6. Maybe try Daryll Powell. He seems to have a bit of personality.
  7. I think we will see liquidation of a number of clubs in the next 10-15 years if money being laid out isn't reduced . players with natural ability will always have it . Maradona was playing keepy up with a couple of ping pong balls when he was five. It will also stop the monopoly of 4-5 clubs stuffing there academies year on year with the best young players and using them as cash cows.
  8. They'll all save money I suppose
  9. I assume it would be more complicated but I would consider that a saving. Sure Mel would like to keep the six million a year .
  10. What is going here, have I just stepped into a Monty Python sketch.
  11. I don't know a great deal about American football, but always thought there draft selection system has merits . If football adopted a similar system regarding young players, would that not reduce the money spent on players and give a fairer playing field overall. Just a thought. Maybe impractical, don't know the intricacies.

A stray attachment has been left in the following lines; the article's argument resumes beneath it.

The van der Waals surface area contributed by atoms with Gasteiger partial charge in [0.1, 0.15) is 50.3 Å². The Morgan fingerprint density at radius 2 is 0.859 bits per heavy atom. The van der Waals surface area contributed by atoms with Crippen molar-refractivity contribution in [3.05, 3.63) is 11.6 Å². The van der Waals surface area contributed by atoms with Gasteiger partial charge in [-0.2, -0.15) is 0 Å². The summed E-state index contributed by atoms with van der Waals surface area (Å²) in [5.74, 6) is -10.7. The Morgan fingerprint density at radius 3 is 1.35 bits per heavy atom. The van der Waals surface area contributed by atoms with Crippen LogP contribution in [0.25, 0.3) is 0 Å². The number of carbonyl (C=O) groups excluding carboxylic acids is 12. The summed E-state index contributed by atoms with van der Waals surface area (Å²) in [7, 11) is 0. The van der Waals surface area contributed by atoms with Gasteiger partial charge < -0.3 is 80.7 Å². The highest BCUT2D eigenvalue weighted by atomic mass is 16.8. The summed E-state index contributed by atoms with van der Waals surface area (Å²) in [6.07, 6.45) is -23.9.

12. I believe Wenger also did something similar and kept his job. Was a while ago so don't remember the exact jist of what he said.
  13. To be honest I'm feeling for the bloke. Put into context if he said this in your normal everyday workplace it's certainly not right and could result in dismissal. . But the vitriol he's getting on social media is awful . As far as I can gather from his time on air his two best mates in football are Paul Williams and Darren Moore who seem to regard him very highly. I would be more interested in there viewpoint than someone elses with no real knowledge of him as a person.
  14. No employer lets you leave work and come in when you want without reviewing it on a regular basis. No employer allows you to take a year off at will without valid reason. No employer would pay you to go to the pub every Thursday or ring constantly having days of with no notice. The government would not give someone a payoff at 57 unless it was closing a department and it was in lieu of a lump sum It would not be economical . As his employer is the government he is entitled to a payoff if made redundant within the terms of his contract same as everyone unless it through an official receiver. Lets not forget as a taxpayer himself he pays as much of a contribution to his own payoff as anyone else. I think your relative is winding you up somewhat . I can tell you with certainty that ground level civil servants have been properly shafted over the last ten years . There departments do still offer good sick pay if they have to but I'm sure that will change over time.